In the English northern market town of Bishop Auckland, positioned high above the meandering River Wear, Auckland Castle was the seat of the Prince Bishops of Durham, a lineage of incredibly powerful figures. These Bishops were given exceptional powers by the Norman kings of England, as well as the Church, and governed vast swathes of North East England.
One of these Bishops, Richard Trevor (1707–1771) was a fervent advocate of religious tolerance and inclusion, and he acquired at auction a cycle of Spanish paintings ‘Jacob and his Twelve Sons’ by Francisco de Zurbarán (1599-1660). Since that time these towering figures of the Old Testament Patriarchs have remained in the castle’s long dining room under the ownership of the Church of England until 2012, when they were transferred, along with the castle, to the care of The Auckland Project, a regeneration charity founded by philanthropists Johnathan and Jane Ruffer.
Building on the rich 1,000-year history of the former Bishop’s Palace, The Auckland Project now encompasses seven sites in one setting, Auckland Castle, The Mining Art Gallery, Auckland Tower visitor centre, the Deer Park and Walled Garden. A museum dedicated to the history of faith in Britain is due to open in 2023 and the latest gallery to open is the Spanish Gallery. The Spanish Gallery complements and contextualises the cycle of paintings by Francesco de Zurbarán by telling the story of the Golden Age of Spanish Art during the sixteenth and seventeenth centuries.
Architects Feilden Clegg Bradley Studios, have transformed two previously vacant Grade II Listed Buildings in Bishop Auckland market square to create the Spanish Gallery. This features twelve exhibition spaces spread over three floors, including a dramatic double-height space and extension, created to accommodate larger works.
A fourth floor is dedicated to the exhibition ‘In the Blink of an Eye, Transience and Eternity in the Spanish Golden Age’ produced by Factum Foundation and Skene Catling de la Peña. This space reimagines the concept and role of a museum by recording and re-embodying original pieces from the Spanish Golden Age to reveal some of the defining characteristics of this period of art and its context.
The start of the visitor journey follows the golden Guadalquivir river through a series of spaces dedicated to the development of the city of Seville in the seventeenth century, and some of the great artists who worked there: Zurbarán (1598-1664), Velázquez (1599-1660) and Murillo (1617-1682).
The journey that these artworks made early on in life, while travelling from artist studio to their new owners’ homes, was often fraught with alarming dangers. That paintings could become lost at sea, or ransomed by pirates, was a genuine risk in the 17thC, and one which did purportedly happen to a number of Spanish masterpieces as they crossed to the Spanish Americas, which was ‘at the time a market hungry for art from the mother country’[i].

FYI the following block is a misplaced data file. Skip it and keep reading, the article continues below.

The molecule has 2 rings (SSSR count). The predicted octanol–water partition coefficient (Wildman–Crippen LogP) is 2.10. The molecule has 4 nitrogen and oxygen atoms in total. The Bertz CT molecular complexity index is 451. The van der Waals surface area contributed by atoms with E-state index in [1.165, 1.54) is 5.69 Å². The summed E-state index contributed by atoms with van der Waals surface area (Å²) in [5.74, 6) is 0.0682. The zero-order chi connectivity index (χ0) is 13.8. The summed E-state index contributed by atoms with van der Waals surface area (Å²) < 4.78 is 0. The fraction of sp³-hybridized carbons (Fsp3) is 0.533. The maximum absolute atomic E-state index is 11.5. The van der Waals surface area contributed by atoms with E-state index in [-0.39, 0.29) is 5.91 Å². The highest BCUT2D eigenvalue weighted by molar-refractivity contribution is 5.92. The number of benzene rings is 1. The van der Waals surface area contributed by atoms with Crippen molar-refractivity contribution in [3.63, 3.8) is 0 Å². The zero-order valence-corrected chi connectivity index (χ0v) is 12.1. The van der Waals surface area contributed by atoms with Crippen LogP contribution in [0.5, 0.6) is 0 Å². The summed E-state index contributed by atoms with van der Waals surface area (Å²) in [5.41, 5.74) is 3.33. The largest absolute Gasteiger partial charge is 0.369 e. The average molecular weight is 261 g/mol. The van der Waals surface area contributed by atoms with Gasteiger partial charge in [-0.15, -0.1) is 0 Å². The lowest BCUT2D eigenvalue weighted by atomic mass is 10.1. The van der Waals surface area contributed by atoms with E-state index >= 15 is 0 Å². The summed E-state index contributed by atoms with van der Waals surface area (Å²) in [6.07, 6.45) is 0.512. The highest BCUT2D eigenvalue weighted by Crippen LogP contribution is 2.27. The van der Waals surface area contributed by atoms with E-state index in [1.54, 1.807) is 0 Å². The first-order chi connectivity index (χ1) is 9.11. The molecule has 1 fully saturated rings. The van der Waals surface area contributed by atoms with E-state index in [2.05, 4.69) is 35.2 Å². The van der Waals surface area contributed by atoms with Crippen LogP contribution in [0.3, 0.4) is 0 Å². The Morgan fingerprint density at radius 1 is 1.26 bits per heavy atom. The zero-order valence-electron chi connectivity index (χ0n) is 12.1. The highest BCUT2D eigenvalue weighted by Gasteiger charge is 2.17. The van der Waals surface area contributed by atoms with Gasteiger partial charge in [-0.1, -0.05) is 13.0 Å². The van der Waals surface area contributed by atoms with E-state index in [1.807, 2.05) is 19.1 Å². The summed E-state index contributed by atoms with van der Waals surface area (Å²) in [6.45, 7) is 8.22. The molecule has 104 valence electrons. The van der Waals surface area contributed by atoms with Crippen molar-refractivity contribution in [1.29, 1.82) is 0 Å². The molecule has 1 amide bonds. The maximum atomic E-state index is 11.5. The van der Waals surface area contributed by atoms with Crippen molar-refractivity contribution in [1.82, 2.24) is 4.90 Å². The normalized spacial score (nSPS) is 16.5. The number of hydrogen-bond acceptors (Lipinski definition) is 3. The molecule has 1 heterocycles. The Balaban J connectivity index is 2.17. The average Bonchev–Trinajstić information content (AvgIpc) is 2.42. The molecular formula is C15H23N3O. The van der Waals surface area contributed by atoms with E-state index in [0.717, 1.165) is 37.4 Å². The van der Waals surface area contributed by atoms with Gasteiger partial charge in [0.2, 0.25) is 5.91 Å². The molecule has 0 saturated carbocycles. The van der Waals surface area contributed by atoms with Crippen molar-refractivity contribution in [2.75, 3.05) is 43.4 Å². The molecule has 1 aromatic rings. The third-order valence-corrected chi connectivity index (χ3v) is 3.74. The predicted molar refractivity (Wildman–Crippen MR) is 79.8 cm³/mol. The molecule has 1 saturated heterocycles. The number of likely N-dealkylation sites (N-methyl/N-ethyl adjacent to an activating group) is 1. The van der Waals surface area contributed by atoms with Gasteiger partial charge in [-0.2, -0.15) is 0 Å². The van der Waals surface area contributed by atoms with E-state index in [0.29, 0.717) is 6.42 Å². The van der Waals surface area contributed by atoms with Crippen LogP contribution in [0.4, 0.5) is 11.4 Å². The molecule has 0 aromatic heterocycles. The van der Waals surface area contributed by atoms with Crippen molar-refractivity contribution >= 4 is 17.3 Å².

International art transport is, thankfully, a less risky affair in present times, and we were delighted to be able to complement our permanent collection artworks with several key loans from local, national and international collections, including a partnership with the Hispanic Society of America (HSA) in New York.
The Hispanic Society of America was founded in 1904 by Archer Milton Huntington (1870-1955) with the object of establishing a free, public museum and reference library for the study of the art and culture of Spain, Portugal, Latin America, and the Philippines. The extraordinary collections of the Hispanic Society, address nearly every aspect of culture in Spain well into the 20thC, and the kind long term loan of three seventeenth century oil paintings was crucial to the storytelling in our Spanish Gallery display : Zurbarán’s St Lucy (c.1630) and two landscapes by unknown artists: The Arenal at Seville and The Shipbuilding Yard at Seville (both 1600-1623).
Together with the Head of Conservation at the Hispanic Society, Hélène Fontoira, we worked to find both the safest and most suitable framed display method to protect the three paintings both during transport, and whilst here on display in the UK. We determined that the best option would be to insert protective glazing between the frame and the painting, while in New York and before transit.
Working with Baobab Frames in New York, we decided to use Optium Museum Acrylic, which offers a light-weight and shatter-proof solution, including a protective hard coat layer. Acrylic avoids adding unnecessary weight that could create strain on the frame and work. Optium glazing is also anti-reflective, and due to its excellent light transmission, can enhance colour and contrast levels, presenting the visitor with a rewarding and uninhibited view of the piece.
As all three paintings are recessed into walls, specifically constructed during the exhibition fit-out for this narrow exhibition area, having glazing in place was essential. This solution allows the public safe proximity to the works, in a display where they can get up close and appreciate the details of these beautiful painted surfaces.
[i] Peter Schjeldahl. “Francisco de Zurbarán’s Biblical Vision”. The New Yorker, 02/12/2018.
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